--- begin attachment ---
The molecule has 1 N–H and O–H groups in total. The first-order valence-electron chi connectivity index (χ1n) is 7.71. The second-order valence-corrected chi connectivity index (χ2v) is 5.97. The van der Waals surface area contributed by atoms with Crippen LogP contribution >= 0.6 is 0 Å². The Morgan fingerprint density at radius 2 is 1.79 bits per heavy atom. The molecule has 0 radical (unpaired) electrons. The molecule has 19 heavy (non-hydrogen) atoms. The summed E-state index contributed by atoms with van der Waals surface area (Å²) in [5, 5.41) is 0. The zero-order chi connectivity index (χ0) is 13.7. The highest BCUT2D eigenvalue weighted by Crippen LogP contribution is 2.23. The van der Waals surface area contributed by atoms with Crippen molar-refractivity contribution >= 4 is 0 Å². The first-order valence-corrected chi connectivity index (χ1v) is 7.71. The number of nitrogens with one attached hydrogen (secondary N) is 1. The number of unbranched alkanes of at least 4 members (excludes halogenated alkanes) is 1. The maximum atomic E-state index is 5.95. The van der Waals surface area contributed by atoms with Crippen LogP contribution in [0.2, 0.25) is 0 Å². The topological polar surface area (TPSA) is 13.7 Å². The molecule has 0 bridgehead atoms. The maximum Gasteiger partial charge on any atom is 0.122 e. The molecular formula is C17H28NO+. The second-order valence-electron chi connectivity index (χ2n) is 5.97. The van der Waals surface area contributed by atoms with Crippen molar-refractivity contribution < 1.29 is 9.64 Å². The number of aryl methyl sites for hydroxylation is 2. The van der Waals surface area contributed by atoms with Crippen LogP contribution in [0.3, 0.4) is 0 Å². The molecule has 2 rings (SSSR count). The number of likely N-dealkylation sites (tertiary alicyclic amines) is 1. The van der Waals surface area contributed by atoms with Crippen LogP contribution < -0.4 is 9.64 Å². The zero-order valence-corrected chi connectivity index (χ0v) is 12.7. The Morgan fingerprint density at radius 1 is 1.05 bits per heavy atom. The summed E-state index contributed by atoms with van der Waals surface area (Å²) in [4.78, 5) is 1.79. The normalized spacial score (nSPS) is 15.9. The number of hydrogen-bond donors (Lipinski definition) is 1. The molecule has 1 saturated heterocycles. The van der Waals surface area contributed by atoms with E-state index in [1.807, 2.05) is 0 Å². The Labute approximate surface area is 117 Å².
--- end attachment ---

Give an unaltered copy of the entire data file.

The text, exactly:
The molecule has 1 N–H and O–H groups in total. The first-order valence-electron chi connectivity index (χ1n) is 7.71. The second-order valence-corrected chi connectivity index (χ2v) is 5.97. The van der Waals surface area contributed by atoms with Crippen LogP contribution >= 0.6 is 0 Å². The Morgan fingerprint density at radius 2 is 1.79 bits per heavy atom. The molecule has 0 radical (unpaired) electrons. The molecule has 19 heavy (non-hydrogen) atoms. The summed E-state index contributed by atoms with van der Waals surface area (Å²) in [5, 5.41) is 0. The zero-order chi connectivity index (χ0) is 13.7. The highest BCUT2D eigenvalue weighted by Crippen LogP contribution is 2.23. The van der Waals surface area contributed by atoms with Crippen molar-refractivity contribution >= 4 is 0 Å². The first-order valence-corrected chi connectivity index (χ1v) is 7.71. The number of nitrogens with one attached hydrogen (secondary N) is 1. The number of unbranched alkanes of at least 4 members (excludes halogenated alkanes) is 1. The maximum atomic E-state index is 5.95. The van der Waals surface area contributed by atoms with Crippen LogP contribution in [0.2, 0.25) is 0 Å². The topological polar surface area (TPSA) is 13.7 Å². The molecule has 0 bridgehead atoms. The maximum Gasteiger partial charge on any atom is 0.122 e. The molecular formula is C17H28NO+. The second-order valence-electron chi connectivity index (χ2n) is 5.97. The van der Waals surface area contributed by atoms with Crippen molar-refractivity contribution < 1.29 is 9.64 Å². The number of aryl methyl sites for hydroxylation is 2. The van der Waals surface area contributed by atoms with Crippen LogP contribution in [0.3, 0.4) is 0 Å². The molecule has 2 rings (SSSR count). The number of likely N-dealkylation sites (tertiary alicyclic amines) is 1. The van der Waals surface area contributed by atoms with Crippen LogP contribution < -0.4 is 9.64 Å². The zero-order valence-corrected chi connectivity index (χ0v) is 12.7. The Morgan fingerprint density at radius 1 is 1.05 bits per heavy atom. The summed E-state index contributed by atoms with van der Waals surface area (Å²) in [4.78, 5) is 1.79. The normalized spacial score (nSPS) is 15.9. The number of hydrogen-bond donors (Lipinski definition) is 1. The molecule has 1 saturated heterocycles. The van der Waals surface area contributed by atoms with E-state index in [1.807, 2.05) is 0 Å². The Labute approximate surface area is 117 Å².